It didn’t take me long to realize that I had to figure out a way to “talk” to Dialog, which, in turn, would then communicate with the Phantoms. Immediately, I grabbed my Samsung Galaxy S5 phone, opened up Google’s Play Store, and searched for the Devialet app, which is called Spark. I downloaded Spark (it’s free), installed it, and then opened it. Spark walked me through a setup procedure, which involved having it automatically search for the Gold Phantoms I’d just plugged in. Within seconds it found both and had me assign them to be the main left and right speakers in a single room. When you make that assignment, it asks you to put a hand on each speaker in order to explicitly identify it. What’s cool is that after your hand rests there for a moment, the speaker vibrates to let you know that the connection to Dialog has been established.
After the speakers are set up, you’re almost ready to play music -- the thing is, you have to figure out how. Dialog supports Internet Radio, which is handy, but that’s not for serious listening. Instead, it’s the streaming services that really matter. Right now, Dialog supports Qobuz, Deezer, Spotify, and what’s most important to me, Tidal. All I had to do to set that up was enter my Tidal username and password, and then I was off to the races. In no time at all, music was streaming through the Phantoms at CD resolution. In the limited time I used the system (about an hour), not a single dropout occurred. Color me impressed with how quick and easy everything was to set up -- and how reliably it worked.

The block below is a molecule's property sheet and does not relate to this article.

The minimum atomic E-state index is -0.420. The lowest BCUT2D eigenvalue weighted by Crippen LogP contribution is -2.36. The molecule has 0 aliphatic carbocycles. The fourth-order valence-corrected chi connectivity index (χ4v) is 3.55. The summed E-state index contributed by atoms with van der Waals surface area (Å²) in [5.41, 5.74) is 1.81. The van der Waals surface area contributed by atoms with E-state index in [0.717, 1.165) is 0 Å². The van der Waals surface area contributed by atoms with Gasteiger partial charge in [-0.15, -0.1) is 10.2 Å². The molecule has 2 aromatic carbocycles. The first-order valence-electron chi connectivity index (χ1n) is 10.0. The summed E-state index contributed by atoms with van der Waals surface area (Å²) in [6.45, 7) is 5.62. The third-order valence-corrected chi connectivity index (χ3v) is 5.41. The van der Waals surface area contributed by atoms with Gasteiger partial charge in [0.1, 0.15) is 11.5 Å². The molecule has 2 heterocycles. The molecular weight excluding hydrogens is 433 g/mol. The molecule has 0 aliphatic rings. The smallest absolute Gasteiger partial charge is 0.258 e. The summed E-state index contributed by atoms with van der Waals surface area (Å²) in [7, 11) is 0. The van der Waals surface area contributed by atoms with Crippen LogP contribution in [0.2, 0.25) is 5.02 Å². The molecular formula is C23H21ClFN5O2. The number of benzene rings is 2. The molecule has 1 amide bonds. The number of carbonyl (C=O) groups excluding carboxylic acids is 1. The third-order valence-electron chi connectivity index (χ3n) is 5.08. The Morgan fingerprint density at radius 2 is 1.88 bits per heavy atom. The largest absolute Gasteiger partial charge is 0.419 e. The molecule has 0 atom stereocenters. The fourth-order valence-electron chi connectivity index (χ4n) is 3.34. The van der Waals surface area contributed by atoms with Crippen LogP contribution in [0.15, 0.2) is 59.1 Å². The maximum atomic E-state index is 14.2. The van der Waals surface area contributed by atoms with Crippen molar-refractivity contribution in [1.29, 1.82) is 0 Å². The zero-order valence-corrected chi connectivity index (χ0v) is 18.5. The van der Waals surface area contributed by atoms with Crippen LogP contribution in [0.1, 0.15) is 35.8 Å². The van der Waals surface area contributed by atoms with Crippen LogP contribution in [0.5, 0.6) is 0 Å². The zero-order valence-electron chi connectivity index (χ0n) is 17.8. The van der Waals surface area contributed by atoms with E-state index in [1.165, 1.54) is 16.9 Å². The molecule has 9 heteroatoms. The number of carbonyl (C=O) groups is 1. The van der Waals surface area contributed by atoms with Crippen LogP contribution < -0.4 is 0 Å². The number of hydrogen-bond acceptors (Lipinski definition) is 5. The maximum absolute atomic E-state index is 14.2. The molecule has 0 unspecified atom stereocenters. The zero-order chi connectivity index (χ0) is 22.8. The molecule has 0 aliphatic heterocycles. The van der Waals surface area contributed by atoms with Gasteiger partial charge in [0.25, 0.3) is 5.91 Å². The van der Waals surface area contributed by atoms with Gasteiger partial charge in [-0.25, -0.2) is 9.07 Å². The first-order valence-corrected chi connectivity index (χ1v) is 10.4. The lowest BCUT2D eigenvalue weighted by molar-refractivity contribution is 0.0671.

However, my next step was to try to have Dialog access my music files, which are kept on a network-attached storage (NAS) device. I couldn’t figure out how to do that just by fiddling around with Spark, so I searched online and came to a page on the Devialet website that said, “Streaming music directly from your NAS to the Devialet without a computer in between, just by selecting the file from your iPad is not yet available.” Bummer. I then learned that you have to download Devialet’s Spark software to a computer that can connect to your NAS device, and then have Spark on the computer do the talking to Dialog in order to get the music from the NAS device to the Phantoms. But since I didn’t have time to get that set up before my Tokyo trip, I had to leave all the Devialet stuff alone for the time being.
Now I’m back from Tokyo (jet-lagged as all hell, mind you), and I plan to start playing around with the entire system, including Spark on my PC. After that is all set up, I’ll formally start the Gold Phantom review, which will appear on SoundStage! Hi-Fi in the next several months. From what I can tell right now, it’s definitely going to be a very interesting review process, since Devialet’s products are like no others the world has seen -- and the Golds sound unlike any small speaker system I have heard!